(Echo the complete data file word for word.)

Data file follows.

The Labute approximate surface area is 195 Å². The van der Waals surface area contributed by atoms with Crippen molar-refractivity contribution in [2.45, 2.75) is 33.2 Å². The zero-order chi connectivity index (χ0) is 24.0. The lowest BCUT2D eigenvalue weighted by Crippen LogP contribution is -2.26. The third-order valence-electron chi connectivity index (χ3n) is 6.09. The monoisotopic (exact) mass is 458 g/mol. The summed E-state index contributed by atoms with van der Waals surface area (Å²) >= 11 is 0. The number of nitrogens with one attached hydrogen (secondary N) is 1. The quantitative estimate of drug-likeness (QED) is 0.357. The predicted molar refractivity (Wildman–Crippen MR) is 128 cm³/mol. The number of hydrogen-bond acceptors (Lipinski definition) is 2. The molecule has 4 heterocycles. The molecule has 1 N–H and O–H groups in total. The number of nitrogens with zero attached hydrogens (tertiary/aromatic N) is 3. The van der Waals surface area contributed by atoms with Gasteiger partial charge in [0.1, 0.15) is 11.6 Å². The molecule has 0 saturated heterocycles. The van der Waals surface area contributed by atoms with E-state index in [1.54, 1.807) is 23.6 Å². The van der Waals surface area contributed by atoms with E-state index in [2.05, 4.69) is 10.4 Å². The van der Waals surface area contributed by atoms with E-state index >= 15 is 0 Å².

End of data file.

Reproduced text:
The Labute approximate surface area is 195 Å². The van der Waals surface area contributed by atoms with Crippen molar-refractivity contribution in [2.45, 2.75) is 33.2 Å². The zero-order chi connectivity index (χ0) is 24.0. The lowest BCUT2D eigenvalue weighted by Crippen LogP contribution is -2.26. The third-order valence-electron chi connectivity index (χ3n) is 6.09. The monoisotopic (exact) mass is 458 g/mol. The summed E-state index contributed by atoms with van der Waals surface area (Å²) >= 11 is 0. The number of nitrogens with one attached hydrogen (secondary N) is 1. The quantitative estimate of drug-likeness (QED) is 0.357. The predicted molar refractivity (Wildman–Crippen MR) is 128 cm³/mol. The number of hydrogen-bond acceptors (Lipinski definition) is 2. The molecule has 4 heterocycles. The molecule has 1 N–H and O–H groups in total. The number of nitrogens with zero attached hydrogens (tertiary/aromatic N) is 3. The van der Waals surface area contributed by atoms with Gasteiger partial charge in [0.1, 0.15) is 11.6 Å². The molecule has 0 saturated heterocycles. The van der Waals surface area contributed by atoms with E-state index in [1.54, 1.807) is 23.6 Å². The van der Waals surface area contributed by atoms with E-state index in [2.05, 4.69) is 10.4 Å². The van der Waals surface area contributed by atoms with E-state index >= 15 is 0 Å².